Cancer is the #1 disease killer of children in America. Over 600 children are diagnosed each year in the Carolinas, where there are only nine treatment locations for pediatric cancer. Many families struggle to find resources to get their child to lifesaving care. During September’s Childhood Cancer Awareness Month, Children’s Cancer Partners of the Carolinas (CCP) is raising awareness of the challenges these families face and providing opportunities for Carolinians to lend their support.
When a child is diagnosed with cancer, families are confronted with unbelievable hardships. Parents must leave work and lose income for caregiving. Many are overwhelmed by the costs of traveling great distances to their child’s specialized care. CCP assists Carolina children and their families by providing financial support for transportation, food and lodging associated with treatment. The nonprofit also offers families assistance with coordinating access to care, provides opportunities for families to connect through monthly events and hosts a yearly Camp Victory, a summer program uniquely designed for children with cancer and their families.
“Families in NC and SC must repeatedly travel large distances to ensure their child receives critical cancer treatments,” said Laura Allen, CCP’s Executive Director. “For any family this can be a huge financial burden but for some families it is crushing. Thankfully, families in the Carolinas have somewhere to turn for help – Children’s Cancer Partners of the Carolinas.”
Allen shares the story of an engaging 8-year-old boy from Upstate South Carolina whose family has benefited greatly from a partnership with CCP. Peyton was diagnosed with Neuroblastoma, a very rare type of brain tumor, when he was just five. He received treatment but soon relapsed.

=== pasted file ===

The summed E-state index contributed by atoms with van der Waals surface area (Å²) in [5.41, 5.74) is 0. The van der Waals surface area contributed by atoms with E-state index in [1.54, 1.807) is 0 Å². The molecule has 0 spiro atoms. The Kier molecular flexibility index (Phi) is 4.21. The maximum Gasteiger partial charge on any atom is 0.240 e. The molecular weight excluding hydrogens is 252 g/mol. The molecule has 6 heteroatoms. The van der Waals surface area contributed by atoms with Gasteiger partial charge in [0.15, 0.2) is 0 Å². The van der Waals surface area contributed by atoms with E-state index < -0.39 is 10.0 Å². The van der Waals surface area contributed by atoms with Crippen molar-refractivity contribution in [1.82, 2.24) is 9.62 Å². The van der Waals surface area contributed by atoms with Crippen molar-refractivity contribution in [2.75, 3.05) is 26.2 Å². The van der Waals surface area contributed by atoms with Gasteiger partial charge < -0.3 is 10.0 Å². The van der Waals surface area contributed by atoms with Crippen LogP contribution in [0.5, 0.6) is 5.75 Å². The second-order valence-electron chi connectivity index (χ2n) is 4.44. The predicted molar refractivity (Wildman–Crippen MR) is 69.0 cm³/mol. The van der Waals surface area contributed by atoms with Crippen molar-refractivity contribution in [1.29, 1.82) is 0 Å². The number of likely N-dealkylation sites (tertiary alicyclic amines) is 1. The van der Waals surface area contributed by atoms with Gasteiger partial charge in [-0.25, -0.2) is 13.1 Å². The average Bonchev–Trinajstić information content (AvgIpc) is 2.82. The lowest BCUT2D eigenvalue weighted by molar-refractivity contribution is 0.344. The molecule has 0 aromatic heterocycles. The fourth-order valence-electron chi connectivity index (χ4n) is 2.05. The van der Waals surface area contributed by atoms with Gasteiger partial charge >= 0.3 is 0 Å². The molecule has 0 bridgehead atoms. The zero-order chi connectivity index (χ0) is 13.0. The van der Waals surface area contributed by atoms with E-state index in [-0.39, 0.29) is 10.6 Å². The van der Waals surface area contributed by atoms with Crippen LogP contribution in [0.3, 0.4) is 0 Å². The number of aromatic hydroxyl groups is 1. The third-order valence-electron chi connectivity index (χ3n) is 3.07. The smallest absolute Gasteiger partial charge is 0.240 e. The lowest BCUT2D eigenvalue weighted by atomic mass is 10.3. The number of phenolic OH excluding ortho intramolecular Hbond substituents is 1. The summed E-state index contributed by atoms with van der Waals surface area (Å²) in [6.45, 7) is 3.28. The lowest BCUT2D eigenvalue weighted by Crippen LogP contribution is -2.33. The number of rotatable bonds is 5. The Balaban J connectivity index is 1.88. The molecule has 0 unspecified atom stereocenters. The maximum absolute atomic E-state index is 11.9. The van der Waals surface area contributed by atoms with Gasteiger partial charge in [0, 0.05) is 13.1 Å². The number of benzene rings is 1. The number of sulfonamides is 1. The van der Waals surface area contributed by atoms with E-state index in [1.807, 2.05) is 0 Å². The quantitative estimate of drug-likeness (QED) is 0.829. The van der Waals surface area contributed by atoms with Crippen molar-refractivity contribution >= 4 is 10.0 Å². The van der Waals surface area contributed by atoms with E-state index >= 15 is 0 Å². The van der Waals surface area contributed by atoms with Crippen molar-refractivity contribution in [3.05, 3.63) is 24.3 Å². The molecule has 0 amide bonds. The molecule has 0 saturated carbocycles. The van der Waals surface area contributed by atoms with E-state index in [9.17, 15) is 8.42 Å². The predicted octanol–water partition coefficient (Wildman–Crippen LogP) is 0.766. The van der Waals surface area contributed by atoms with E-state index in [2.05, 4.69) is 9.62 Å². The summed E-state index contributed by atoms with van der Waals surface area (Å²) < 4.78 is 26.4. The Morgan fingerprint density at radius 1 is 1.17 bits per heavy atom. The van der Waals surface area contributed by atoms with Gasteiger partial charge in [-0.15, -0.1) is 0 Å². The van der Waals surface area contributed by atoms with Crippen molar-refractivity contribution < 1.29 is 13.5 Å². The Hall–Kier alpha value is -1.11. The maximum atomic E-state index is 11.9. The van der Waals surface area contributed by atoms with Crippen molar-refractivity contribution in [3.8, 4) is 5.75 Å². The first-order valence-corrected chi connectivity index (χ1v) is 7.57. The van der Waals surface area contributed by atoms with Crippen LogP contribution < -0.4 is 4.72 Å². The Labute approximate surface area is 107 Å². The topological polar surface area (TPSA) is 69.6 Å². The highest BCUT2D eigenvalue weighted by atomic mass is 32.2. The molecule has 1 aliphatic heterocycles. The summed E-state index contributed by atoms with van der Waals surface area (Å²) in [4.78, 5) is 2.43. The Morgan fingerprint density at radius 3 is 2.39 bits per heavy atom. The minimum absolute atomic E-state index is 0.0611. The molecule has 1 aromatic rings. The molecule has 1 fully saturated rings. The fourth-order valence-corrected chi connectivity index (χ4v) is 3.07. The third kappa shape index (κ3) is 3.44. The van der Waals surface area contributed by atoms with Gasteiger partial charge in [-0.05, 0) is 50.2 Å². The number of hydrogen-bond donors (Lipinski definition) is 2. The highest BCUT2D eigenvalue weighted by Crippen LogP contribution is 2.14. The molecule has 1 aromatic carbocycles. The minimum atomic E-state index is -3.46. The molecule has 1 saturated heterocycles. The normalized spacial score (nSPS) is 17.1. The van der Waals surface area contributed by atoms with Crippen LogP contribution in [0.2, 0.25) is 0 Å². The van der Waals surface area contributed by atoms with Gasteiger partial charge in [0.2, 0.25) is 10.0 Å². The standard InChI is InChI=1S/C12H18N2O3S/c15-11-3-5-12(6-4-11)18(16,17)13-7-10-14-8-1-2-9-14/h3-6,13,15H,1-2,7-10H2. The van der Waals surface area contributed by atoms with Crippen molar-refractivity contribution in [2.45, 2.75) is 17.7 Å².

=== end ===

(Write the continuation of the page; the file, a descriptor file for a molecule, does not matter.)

Peyton’s mom did everything she could to get him to the treatments that were critical to his survival but with two little sisters at home the high costs associated with treatment rocked the family’s world. Then, Peyton’s doctors advised they had run out of local treatment options and recommended a clinical trial in New York. With CCP’s help, Peyton was able to travel to New York City’s Memorial Sloan Kettering Cancer Center many times to receive the new experimental treatment.
For the past two years CCP has enabled the family to make these trips so Peyton could get lifesaving care, despite the substantial costs of transportation, meals and lodging. CCP’s staff and volunteers have also offered support and encouragement for Peyton’s family through other programs like Camp Victory and frequent special events where families can connect with others who are fighting cancer.
“Peyton would not be here today if it weren’t for them (CCP), because I couldn’t afford it,” said his mom, Suzanne Gesing. “They helped and now he is cancer free!”
With the courage Peyton has exhibited throughout his cancer battle it seems fitting that he dreams of being a police officer one day. His aspirations and those of other children served by CCP are the focus of CCP’s Childhood Cancer Awareness Month campaign to raise awareness regarding the support many families need to ensure their child receives the treatment that is critical to their future.
Throughout September CCP is encouraging community members across the Carolinas to get involved in the childhood cancer fight by sharing information with friends, family and colleagues about the challenges faced by families on the childhood cancer journey. Social media graphics that can be downloaded are available on the organization’s website, www.ChildrensCancerPartners.org. Visitors to the site can obtain information on volunteer opportunities and donate in honor of Childhood Cancer Awareness Month. They are encouraged to follow Children’s Cancer Partners on Facebook and Instagram and share the organization’s content using the hashtag #childrenscancerpartners. People also can connect with the organization by texting CCPCHILD to 51555.
“There are so many children like Peyton who have huge dreams for their future,” said Allen. “We want Carolinians to know that they can make a lifesaving difference for brave children and families in perhaps the most painful situations they will ever face. We are hopeful that Childhood Cancer Awareness Month will be the catalyst for them to get involved and help us assure families dealing with cancer that they do not have to travel this frightening journey alone!”
This article originally appeared in the Charleston Chronicle.